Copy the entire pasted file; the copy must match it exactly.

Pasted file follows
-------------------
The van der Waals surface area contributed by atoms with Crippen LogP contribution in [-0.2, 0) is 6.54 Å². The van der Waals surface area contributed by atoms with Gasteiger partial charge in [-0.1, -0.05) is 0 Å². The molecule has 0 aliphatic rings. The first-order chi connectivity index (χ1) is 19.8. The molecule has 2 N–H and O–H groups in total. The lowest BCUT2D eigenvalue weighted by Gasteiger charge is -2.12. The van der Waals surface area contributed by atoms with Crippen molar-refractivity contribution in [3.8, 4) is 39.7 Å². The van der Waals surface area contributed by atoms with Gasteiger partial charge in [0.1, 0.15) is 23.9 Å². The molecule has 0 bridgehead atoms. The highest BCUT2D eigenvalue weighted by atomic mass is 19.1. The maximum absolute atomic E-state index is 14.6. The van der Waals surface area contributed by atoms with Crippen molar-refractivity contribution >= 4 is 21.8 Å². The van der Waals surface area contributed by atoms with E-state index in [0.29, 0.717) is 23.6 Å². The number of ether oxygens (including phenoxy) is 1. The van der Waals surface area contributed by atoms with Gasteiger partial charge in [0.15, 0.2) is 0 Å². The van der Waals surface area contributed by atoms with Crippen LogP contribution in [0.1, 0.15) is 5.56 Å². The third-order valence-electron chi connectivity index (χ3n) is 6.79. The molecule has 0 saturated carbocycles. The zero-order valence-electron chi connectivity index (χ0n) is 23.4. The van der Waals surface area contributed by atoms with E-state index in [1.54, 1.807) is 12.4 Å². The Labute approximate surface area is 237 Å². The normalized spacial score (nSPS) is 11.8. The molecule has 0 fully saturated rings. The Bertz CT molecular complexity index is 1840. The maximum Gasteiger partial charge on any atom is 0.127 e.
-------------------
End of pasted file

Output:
The van der Waals surface area contributed by atoms with Crippen LogP contribution in [-0.2, 0) is 6.54 Å². The van der Waals surface area contributed by atoms with Gasteiger partial charge in [-0.1, -0.05) is 0 Å². The molecule has 0 aliphatic rings. The first-order chi connectivity index (χ1) is 19.8. The molecule has 2 N–H and O–H groups in total. The lowest BCUT2D eigenvalue weighted by Gasteiger charge is -2.12. The van der Waals surface area contributed by atoms with Crippen molar-refractivity contribution in [3.8, 4) is 39.7 Å². The van der Waals surface area contributed by atoms with Gasteiger partial charge in [0.1, 0.15) is 23.9 Å². The molecule has 0 bridgehead atoms. The highest BCUT2D eigenvalue weighted by atomic mass is 19.1. The maximum absolute atomic E-state index is 14.6. The van der Waals surface area contributed by atoms with Crippen molar-refractivity contribution >= 4 is 21.8 Å². The van der Waals surface area contributed by atoms with E-state index in [0.29, 0.717) is 23.6 Å². The number of ether oxygens (including phenoxy) is 1. The van der Waals surface area contributed by atoms with Gasteiger partial charge in [0.15, 0.2) is 0 Å². The van der Waals surface area contributed by atoms with Crippen LogP contribution in [0.1, 0.15) is 5.56 Å². The third-order valence-electron chi connectivity index (χ3n) is 6.79. The molecule has 0 saturated carbocycles. The zero-order valence-electron chi connectivity index (χ0n) is 23.4. The van der Waals surface area contributed by atoms with E-state index in [1.54, 1.807) is 12.4 Å². The Labute approximate surface area is 237 Å². The normalized spacial score (nSPS) is 11.8. The molecule has 0 fully saturated rings. The Bertz CT molecular complexity index is 1840. The maximum Gasteiger partial charge on any atom is 0.127 e.